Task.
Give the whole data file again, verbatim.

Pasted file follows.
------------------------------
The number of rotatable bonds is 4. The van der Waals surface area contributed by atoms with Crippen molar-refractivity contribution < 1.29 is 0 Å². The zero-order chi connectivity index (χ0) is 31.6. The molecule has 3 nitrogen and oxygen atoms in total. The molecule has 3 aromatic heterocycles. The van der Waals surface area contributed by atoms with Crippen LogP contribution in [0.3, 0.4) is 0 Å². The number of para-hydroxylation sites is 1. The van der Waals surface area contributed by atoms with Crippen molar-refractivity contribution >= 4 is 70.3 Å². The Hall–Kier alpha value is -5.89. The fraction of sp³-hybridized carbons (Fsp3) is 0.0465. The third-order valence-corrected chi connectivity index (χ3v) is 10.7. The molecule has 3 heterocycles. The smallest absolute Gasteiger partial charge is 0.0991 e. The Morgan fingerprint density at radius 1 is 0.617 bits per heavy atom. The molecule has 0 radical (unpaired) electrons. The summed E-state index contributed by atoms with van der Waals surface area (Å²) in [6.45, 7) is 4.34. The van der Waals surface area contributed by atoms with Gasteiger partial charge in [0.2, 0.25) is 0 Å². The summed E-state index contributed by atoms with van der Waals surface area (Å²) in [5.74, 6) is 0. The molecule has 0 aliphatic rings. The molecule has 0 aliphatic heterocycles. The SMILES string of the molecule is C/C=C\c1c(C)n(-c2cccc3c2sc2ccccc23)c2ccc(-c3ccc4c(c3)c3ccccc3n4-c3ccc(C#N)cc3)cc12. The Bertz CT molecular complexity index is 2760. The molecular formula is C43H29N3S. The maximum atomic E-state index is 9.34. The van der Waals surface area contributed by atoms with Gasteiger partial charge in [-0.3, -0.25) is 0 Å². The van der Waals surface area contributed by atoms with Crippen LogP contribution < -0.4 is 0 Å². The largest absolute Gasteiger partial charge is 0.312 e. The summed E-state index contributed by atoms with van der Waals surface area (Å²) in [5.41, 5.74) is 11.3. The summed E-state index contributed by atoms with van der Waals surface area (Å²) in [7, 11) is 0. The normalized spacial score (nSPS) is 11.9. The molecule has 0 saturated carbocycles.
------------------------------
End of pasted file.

The number of rotatable bonds is 4. The van der Waals surface area contributed by atoms with Crippen molar-refractivity contribution < 1.29 is 0 Å². The zero-order chi connectivity index (χ0) is 31.6. The molecule has 3 nitrogen and oxygen atoms in total. The molecule has 3 aromatic heterocycles. The van der Waals surface area contributed by atoms with Crippen LogP contribution in [0.3, 0.4) is 0 Å². The number of para-hydroxylation sites is 1. The van der Waals surface area contributed by atoms with Crippen molar-refractivity contribution >= 4 is 70.3 Å². The Hall–Kier alpha value is -5.89. The fraction of sp³-hybridized carbons (Fsp3) is 0.0465. The third-order valence-corrected chi connectivity index (χ3v) is 10.7. The molecule has 3 heterocycles. The smallest absolute Gasteiger partial charge is 0.0991 e. The Morgan fingerprint density at radius 1 is 0.617 bits per heavy atom. The molecule has 0 radical (unpaired) electrons. The summed E-state index contributed by atoms with van der Waals surface area (Å²) in [6.45, 7) is 4.34. The van der Waals surface area contributed by atoms with Gasteiger partial charge in [0.2, 0.25) is 0 Å². The summed E-state index contributed by atoms with van der Waals surface area (Å²) in [5.74, 6) is 0. The molecule has 0 aliphatic rings. The molecule has 0 aliphatic heterocycles. The SMILES string of the molecule is C/C=C\c1c(C)n(-c2cccc3c2sc2ccccc23)c2ccc(-c3ccc4c(c3)c3ccccc3n4-c3ccc(C#N)cc3)cc12. The Bertz CT molecular complexity index is 2760. The molecular formula is C43H29N3S. The maximum atomic E-state index is 9.34. The van der Waals surface area contributed by atoms with Gasteiger partial charge in [-0.3, -0.25) is 0 Å². The van der Waals surface area contributed by atoms with Crippen LogP contribution < -0.4 is 0 Å². The largest absolute Gasteiger partial charge is 0.312 e. The summed E-state index contributed by atoms with van der Waals surface area (Å²) in [5.41, 5.74) is 11.3. The summed E-state index contributed by atoms with van der Waals surface area (Å²) in [7, 11) is 0. The normalized spacial score (nSPS) is 11.9. The molecule has 0 saturated carbocycles.